The California Correctional Supervisors Organization is suing to keep a retirement benefit for their members that it alleges the state has illegally eliminated. The organization represents managers and supervisors in the the California Department of Corrections and Rehabilitation.
The lawsuit, which is scheduled for hearing on Sept. 23, says that the state shouldn't have axed the Police Office Fire Fighter II retirement benefit for CCSO members when the Brown administration agreed with CCPOA to end the program. Under the so-called POFF II benefit, which was unique to CCPOA's contract, the state put money equal to about 2 percent of an employee's pay into a 401(k)-type fund.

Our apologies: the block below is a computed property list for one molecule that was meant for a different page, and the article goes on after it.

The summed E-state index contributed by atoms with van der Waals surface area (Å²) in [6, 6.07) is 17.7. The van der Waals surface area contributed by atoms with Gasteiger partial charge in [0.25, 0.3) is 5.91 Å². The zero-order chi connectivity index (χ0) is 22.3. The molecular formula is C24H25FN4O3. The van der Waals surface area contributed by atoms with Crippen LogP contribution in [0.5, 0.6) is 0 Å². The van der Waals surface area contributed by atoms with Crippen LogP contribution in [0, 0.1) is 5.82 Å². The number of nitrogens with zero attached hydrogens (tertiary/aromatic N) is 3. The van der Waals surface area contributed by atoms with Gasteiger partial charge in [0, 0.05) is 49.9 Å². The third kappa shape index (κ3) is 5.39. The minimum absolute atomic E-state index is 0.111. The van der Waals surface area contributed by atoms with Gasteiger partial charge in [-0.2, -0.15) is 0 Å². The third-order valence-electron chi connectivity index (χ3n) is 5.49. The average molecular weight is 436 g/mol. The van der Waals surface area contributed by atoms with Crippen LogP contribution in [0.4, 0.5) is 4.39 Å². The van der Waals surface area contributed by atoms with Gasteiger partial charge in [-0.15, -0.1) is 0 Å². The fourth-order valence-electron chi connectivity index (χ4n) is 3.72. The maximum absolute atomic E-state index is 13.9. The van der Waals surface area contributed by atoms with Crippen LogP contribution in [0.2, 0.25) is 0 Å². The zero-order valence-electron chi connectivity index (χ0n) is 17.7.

As of Jan. 31, the plan had nearly 40,000 participants and $479 million in assets, according to CalPERS.
CCSO's lawsuit, filed in June, says that it was illegal for the state to unilaterally yank the benefit from its members. The state says that it gave CCSO a heads up but the organization didn't ask for a meeting to talk it over. And besides, the state says, the budget that lawmakers passed didn't carve out money to continue POFF II for CCSO members.